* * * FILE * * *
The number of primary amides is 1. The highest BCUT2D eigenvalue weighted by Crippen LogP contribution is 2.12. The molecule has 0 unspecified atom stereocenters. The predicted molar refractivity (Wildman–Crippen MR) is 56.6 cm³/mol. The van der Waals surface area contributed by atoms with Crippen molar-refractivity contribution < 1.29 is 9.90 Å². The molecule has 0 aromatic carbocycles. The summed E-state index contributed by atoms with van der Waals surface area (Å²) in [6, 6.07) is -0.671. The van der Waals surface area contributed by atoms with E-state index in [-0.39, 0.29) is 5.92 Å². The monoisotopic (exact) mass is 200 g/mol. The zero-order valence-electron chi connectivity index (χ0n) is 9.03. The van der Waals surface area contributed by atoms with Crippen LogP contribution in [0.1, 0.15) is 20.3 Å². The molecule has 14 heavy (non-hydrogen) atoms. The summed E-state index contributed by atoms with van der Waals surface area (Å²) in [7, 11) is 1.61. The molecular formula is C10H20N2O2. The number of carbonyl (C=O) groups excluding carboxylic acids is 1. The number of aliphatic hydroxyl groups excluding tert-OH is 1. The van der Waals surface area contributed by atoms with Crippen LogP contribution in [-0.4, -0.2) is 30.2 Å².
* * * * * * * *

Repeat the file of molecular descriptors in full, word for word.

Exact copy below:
The number of primary amides is 1. The highest BCUT2D eigenvalue weighted by Crippen LogP contribution is 2.12. The molecule has 0 unspecified atom stereocenters. The predicted molar refractivity (Wildman–Crippen MR) is 56.6 cm³/mol. The van der Waals surface area contributed by atoms with Crippen molar-refractivity contribution < 1.29 is 9.90 Å². The molecule has 0 aromatic carbocycles. The summed E-state index contributed by atoms with van der Waals surface area (Å²) in [6, 6.07) is -0.671. The van der Waals surface area contributed by atoms with E-state index in [-0.39, 0.29) is 5.92 Å². The monoisotopic (exact) mass is 200 g/mol. The zero-order valence-electron chi connectivity index (χ0n) is 9.03. The van der Waals surface area contributed by atoms with Crippen LogP contribution in [0.1, 0.15) is 20.3 Å². The molecule has 14 heavy (non-hydrogen) atoms. The summed E-state index contributed by atoms with van der Waals surface area (Å²) in [7, 11) is 1.61. The molecular formula is C10H20N2O2. The number of carbonyl (C=O) groups excluding carboxylic acids is 1. The number of aliphatic hydroxyl groups excluding tert-OH is 1. The van der Waals surface area contributed by atoms with Crippen LogP contribution in [-0.4, -0.2) is 30.2 Å².